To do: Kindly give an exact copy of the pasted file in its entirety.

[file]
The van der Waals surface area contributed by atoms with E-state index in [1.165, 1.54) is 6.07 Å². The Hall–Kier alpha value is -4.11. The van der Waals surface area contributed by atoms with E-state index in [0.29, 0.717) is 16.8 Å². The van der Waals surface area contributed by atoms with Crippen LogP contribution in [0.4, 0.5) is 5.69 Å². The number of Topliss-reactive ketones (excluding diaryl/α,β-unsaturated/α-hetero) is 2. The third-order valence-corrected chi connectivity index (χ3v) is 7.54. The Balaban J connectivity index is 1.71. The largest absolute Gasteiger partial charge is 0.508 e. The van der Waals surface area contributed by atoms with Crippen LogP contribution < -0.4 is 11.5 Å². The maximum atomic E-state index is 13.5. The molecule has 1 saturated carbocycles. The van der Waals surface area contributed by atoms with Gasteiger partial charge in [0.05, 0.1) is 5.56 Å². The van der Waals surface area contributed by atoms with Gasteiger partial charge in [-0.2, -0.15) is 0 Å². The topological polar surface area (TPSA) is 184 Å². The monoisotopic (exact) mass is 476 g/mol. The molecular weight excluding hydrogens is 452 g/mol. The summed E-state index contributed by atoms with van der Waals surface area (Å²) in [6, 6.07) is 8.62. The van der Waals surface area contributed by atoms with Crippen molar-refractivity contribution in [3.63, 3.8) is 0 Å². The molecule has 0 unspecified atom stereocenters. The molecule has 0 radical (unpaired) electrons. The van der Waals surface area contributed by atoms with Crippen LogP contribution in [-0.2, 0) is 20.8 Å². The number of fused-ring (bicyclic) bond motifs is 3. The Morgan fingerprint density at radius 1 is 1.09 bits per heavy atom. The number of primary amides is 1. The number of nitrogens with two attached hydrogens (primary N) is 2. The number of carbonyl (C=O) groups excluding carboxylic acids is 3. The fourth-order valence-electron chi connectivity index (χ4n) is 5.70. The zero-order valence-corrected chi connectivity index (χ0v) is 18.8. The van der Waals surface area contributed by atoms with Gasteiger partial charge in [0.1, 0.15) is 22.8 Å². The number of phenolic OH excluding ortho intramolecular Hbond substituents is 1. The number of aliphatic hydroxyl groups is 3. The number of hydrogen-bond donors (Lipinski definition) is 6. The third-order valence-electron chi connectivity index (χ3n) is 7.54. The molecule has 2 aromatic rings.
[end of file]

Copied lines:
The van der Waals surface area contributed by atoms with E-state index in [1.165, 1.54) is 6.07 Å². The Hall–Kier alpha value is -4.11. The van der Waals surface area contributed by atoms with E-state index in [0.29, 0.717) is 16.8 Å². The van der Waals surface area contributed by atoms with Crippen LogP contribution in [0.4, 0.5) is 5.69 Å². The number of Topliss-reactive ketones (excluding diaryl/α,β-unsaturated/α-hetero) is 2. The third-order valence-corrected chi connectivity index (χ3v) is 7.54. The Balaban J connectivity index is 1.71. The largest absolute Gasteiger partial charge is 0.508 e. The van der Waals surface area contributed by atoms with Crippen LogP contribution < -0.4 is 11.5 Å². The maximum atomic E-state index is 13.5. The molecule has 1 saturated carbocycles. The van der Waals surface area contributed by atoms with Gasteiger partial charge in [0.05, 0.1) is 5.56 Å². The van der Waals surface area contributed by atoms with Gasteiger partial charge in [-0.2, -0.15) is 0 Å². The topological polar surface area (TPSA) is 184 Å². The monoisotopic (exact) mass is 476 g/mol. The molecular weight excluding hydrogens is 452 g/mol. The summed E-state index contributed by atoms with van der Waals surface area (Å²) in [6, 6.07) is 8.62. The van der Waals surface area contributed by atoms with Crippen molar-refractivity contribution in [3.63, 3.8) is 0 Å². The molecule has 0 unspecified atom stereocenters. The molecule has 0 radical (unpaired) electrons. The van der Waals surface area contributed by atoms with Crippen LogP contribution in [-0.2, 0) is 20.8 Å². The number of fused-ring (bicyclic) bond motifs is 3. The Morgan fingerprint density at radius 1 is 1.09 bits per heavy atom. The number of primary amides is 1. The number of nitrogens with two attached hydrogens (primary N) is 2. The number of carbonyl (C=O) groups excluding carboxylic acids is 3. The fourth-order valence-electron chi connectivity index (χ4n) is 5.70. The zero-order valence-corrected chi connectivity index (χ0v) is 18.8. The van der Waals surface area contributed by atoms with Gasteiger partial charge in [0.1, 0.15) is 22.8 Å². The number of phenolic OH excluding ortho intramolecular Hbond substituents is 1. The number of aliphatic hydroxyl groups is 3. The number of hydrogen-bond donors (Lipinski definition) is 6. The third-order valence-electron chi connectivity index (χ3n) is 7.54. The molecule has 2 aromatic rings.